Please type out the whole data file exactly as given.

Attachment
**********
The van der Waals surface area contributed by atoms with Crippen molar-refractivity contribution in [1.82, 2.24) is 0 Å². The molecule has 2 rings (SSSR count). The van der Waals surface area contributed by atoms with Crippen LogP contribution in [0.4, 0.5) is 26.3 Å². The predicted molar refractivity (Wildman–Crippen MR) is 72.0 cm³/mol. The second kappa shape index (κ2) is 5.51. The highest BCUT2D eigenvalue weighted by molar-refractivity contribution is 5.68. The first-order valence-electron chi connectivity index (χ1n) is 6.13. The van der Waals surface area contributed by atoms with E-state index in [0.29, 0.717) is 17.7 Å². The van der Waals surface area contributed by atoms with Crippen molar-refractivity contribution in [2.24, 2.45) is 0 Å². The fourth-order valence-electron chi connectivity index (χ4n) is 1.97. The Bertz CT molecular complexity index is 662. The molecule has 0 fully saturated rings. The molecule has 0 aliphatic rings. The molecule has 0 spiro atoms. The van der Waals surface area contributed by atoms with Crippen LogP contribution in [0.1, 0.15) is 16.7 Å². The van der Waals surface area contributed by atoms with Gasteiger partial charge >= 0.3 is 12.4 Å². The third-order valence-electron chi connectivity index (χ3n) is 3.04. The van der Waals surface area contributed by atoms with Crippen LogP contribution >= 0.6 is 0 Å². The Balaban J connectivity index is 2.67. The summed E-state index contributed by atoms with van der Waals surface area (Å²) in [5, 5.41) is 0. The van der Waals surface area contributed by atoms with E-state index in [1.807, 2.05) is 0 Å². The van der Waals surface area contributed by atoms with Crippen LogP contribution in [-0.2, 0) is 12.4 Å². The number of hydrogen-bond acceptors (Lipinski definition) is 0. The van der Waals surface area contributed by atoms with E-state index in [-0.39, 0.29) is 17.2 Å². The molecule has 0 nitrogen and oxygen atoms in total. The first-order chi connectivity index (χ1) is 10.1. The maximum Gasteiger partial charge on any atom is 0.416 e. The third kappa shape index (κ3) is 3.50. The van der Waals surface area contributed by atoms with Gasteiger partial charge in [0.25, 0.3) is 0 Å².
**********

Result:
The van der Waals surface area contributed by atoms with Crippen molar-refractivity contribution in [1.82, 2.24) is 0 Å². The molecule has 2 rings (SSSR count). The van der Waals surface area contributed by atoms with Crippen LogP contribution in [0.4, 0.5) is 26.3 Å². The predicted molar refractivity (Wildman–Crippen MR) is 72.0 cm³/mol. The second kappa shape index (κ2) is 5.51. The highest BCUT2D eigenvalue weighted by molar-refractivity contribution is 5.68. The first-order valence-electron chi connectivity index (χ1n) is 6.13. The van der Waals surface area contributed by atoms with E-state index in [0.29, 0.717) is 17.7 Å². The van der Waals surface area contributed by atoms with Crippen molar-refractivity contribution in [2.24, 2.45) is 0 Å². The fourth-order valence-electron chi connectivity index (χ4n) is 1.97. The Bertz CT molecular complexity index is 662. The molecule has 0 fully saturated rings. The molecule has 0 aliphatic rings. The molecule has 0 spiro atoms. The van der Waals surface area contributed by atoms with Crippen LogP contribution in [0.1, 0.15) is 16.7 Å². The van der Waals surface area contributed by atoms with Gasteiger partial charge >= 0.3 is 12.4 Å². The third-order valence-electron chi connectivity index (χ3n) is 3.04. The van der Waals surface area contributed by atoms with Crippen LogP contribution >= 0.6 is 0 Å². The Balaban J connectivity index is 2.67. The summed E-state index contributed by atoms with van der Waals surface area (Å²) in [5, 5.41) is 0. The van der Waals surface area contributed by atoms with E-state index in [1.807, 2.05) is 0 Å². The van der Waals surface area contributed by atoms with Crippen LogP contribution in [-0.2, 0) is 12.4 Å². The number of hydrogen-bond acceptors (Lipinski definition) is 0. The van der Waals surface area contributed by atoms with E-state index in [-0.39, 0.29) is 17.2 Å². The molecule has 0 nitrogen and oxygen atoms in total. The first-order chi connectivity index (χ1) is 10.1. The maximum Gasteiger partial charge on any atom is 0.416 e. The third kappa shape index (κ3) is 3.50. The van der Waals surface area contributed by atoms with Gasteiger partial charge in [0.25, 0.3) is 0 Å².